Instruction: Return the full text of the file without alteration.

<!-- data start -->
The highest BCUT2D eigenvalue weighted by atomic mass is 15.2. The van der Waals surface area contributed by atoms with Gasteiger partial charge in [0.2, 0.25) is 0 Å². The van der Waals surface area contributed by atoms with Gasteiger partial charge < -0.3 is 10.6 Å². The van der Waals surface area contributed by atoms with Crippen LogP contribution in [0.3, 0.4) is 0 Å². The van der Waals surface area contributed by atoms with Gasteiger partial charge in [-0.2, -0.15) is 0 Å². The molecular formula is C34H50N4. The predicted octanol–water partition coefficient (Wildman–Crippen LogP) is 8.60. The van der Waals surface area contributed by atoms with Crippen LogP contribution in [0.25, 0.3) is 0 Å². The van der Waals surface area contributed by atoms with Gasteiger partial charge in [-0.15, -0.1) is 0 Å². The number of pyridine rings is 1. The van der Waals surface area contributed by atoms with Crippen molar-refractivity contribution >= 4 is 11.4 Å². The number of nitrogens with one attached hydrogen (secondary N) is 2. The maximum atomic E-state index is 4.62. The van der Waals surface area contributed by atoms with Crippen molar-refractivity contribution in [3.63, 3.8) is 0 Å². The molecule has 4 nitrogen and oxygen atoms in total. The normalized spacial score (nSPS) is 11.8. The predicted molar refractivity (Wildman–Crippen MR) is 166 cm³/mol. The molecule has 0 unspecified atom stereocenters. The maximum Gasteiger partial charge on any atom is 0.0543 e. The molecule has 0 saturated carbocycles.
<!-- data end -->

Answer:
The highest BCUT2D eigenvalue weighted by atomic mass is 15.2. The van der Waals surface area contributed by atoms with Gasteiger partial charge in [0.2, 0.25) is 0 Å². The van der Waals surface area contributed by atoms with Gasteiger partial charge < -0.3 is 10.6 Å². The van der Waals surface area contributed by atoms with Crippen LogP contribution in [0.3, 0.4) is 0 Å². The van der Waals surface area contributed by atoms with Gasteiger partial charge in [-0.2, -0.15) is 0 Å². The molecular formula is C34H50N4. The predicted octanol–water partition coefficient (Wildman–Crippen LogP) is 8.60. The van der Waals surface area contributed by atoms with Crippen LogP contribution in [0.25, 0.3) is 0 Å². The van der Waals surface area contributed by atoms with Gasteiger partial charge in [-0.15, -0.1) is 0 Å². The number of pyridine rings is 1. The van der Waals surface area contributed by atoms with Crippen molar-refractivity contribution >= 4 is 11.4 Å². The number of nitrogens with one attached hydrogen (secondary N) is 2. The maximum atomic E-state index is 4.62. The van der Waals surface area contributed by atoms with Crippen molar-refractivity contribution in [3.63, 3.8) is 0 Å². The molecule has 4 nitrogen and oxygen atoms in total. The normalized spacial score (nSPS) is 11.8. The predicted molar refractivity (Wildman–Crippen MR) is 166 cm³/mol. The molecule has 0 unspecified atom stereocenters. The maximum Gasteiger partial charge on any atom is 0.0543 e. The molecule has 0 saturated carbocycles.